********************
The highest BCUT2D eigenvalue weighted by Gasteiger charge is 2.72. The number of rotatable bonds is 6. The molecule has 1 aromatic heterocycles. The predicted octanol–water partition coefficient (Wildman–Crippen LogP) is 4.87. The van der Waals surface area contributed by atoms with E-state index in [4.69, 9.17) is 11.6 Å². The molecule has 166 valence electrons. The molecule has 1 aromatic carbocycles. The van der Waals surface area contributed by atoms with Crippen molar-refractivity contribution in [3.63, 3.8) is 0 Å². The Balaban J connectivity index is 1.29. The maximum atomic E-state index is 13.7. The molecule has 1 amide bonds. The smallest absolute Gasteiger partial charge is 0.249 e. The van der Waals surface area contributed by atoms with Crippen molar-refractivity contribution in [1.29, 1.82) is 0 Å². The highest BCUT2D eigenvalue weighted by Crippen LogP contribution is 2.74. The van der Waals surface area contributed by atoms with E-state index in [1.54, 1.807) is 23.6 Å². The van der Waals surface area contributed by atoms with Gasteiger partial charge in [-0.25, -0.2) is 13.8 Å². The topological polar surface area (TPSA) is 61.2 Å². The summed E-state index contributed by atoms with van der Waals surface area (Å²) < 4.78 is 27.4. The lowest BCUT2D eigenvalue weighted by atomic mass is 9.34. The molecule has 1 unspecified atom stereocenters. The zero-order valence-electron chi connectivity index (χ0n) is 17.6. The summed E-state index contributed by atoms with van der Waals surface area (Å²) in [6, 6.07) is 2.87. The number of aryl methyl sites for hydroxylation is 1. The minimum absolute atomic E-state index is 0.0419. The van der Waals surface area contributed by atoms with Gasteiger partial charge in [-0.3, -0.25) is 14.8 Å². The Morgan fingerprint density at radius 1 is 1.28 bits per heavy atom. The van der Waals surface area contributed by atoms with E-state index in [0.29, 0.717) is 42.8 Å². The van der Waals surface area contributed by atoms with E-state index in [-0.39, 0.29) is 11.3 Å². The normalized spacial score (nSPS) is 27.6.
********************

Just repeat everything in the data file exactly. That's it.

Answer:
The highest BCUT2D eigenvalue weighted by Gasteiger charge is 2.72. The number of rotatable bonds is 6. The molecule has 1 aromatic heterocycles. The predicted octanol–water partition coefficient (Wildman–Crippen LogP) is 4.87. The van der Waals surface area contributed by atoms with E-state index in [4.69, 9.17) is 11.6 Å². The molecule has 166 valence electrons. The molecule has 1 aromatic carbocycles. The van der Waals surface area contributed by atoms with Crippen molar-refractivity contribution in [3.63, 3.8) is 0 Å². The Balaban J connectivity index is 1.29. The maximum atomic E-state index is 13.7. The molecule has 1 amide bonds. The smallest absolute Gasteiger partial charge is 0.249 e. The van der Waals surface area contributed by atoms with Crippen molar-refractivity contribution in [1.29, 1.82) is 0 Å². The highest BCUT2D eigenvalue weighted by Crippen LogP contribution is 2.74. The van der Waals surface area contributed by atoms with E-state index in [1.54, 1.807) is 23.6 Å². The van der Waals surface area contributed by atoms with Gasteiger partial charge in [-0.25, -0.2) is 13.8 Å². The topological polar surface area (TPSA) is 61.2 Å². The summed E-state index contributed by atoms with van der Waals surface area (Å²) < 4.78 is 27.4. The lowest BCUT2D eigenvalue weighted by atomic mass is 9.34. The molecule has 1 unspecified atom stereocenters. The zero-order valence-electron chi connectivity index (χ0n) is 17.6. The summed E-state index contributed by atoms with van der Waals surface area (Å²) in [6, 6.07) is 2.87. The number of aryl methyl sites for hydroxylation is 1. The minimum absolute atomic E-state index is 0.0419. The van der Waals surface area contributed by atoms with Gasteiger partial charge in [-0.3, -0.25) is 14.8 Å². The Morgan fingerprint density at radius 1 is 1.28 bits per heavy atom. The van der Waals surface area contributed by atoms with E-state index in [0.29, 0.717) is 42.8 Å². The van der Waals surface area contributed by atoms with E-state index in [-0.39, 0.29) is 11.3 Å². The normalized spacial score (nSPS) is 27.6.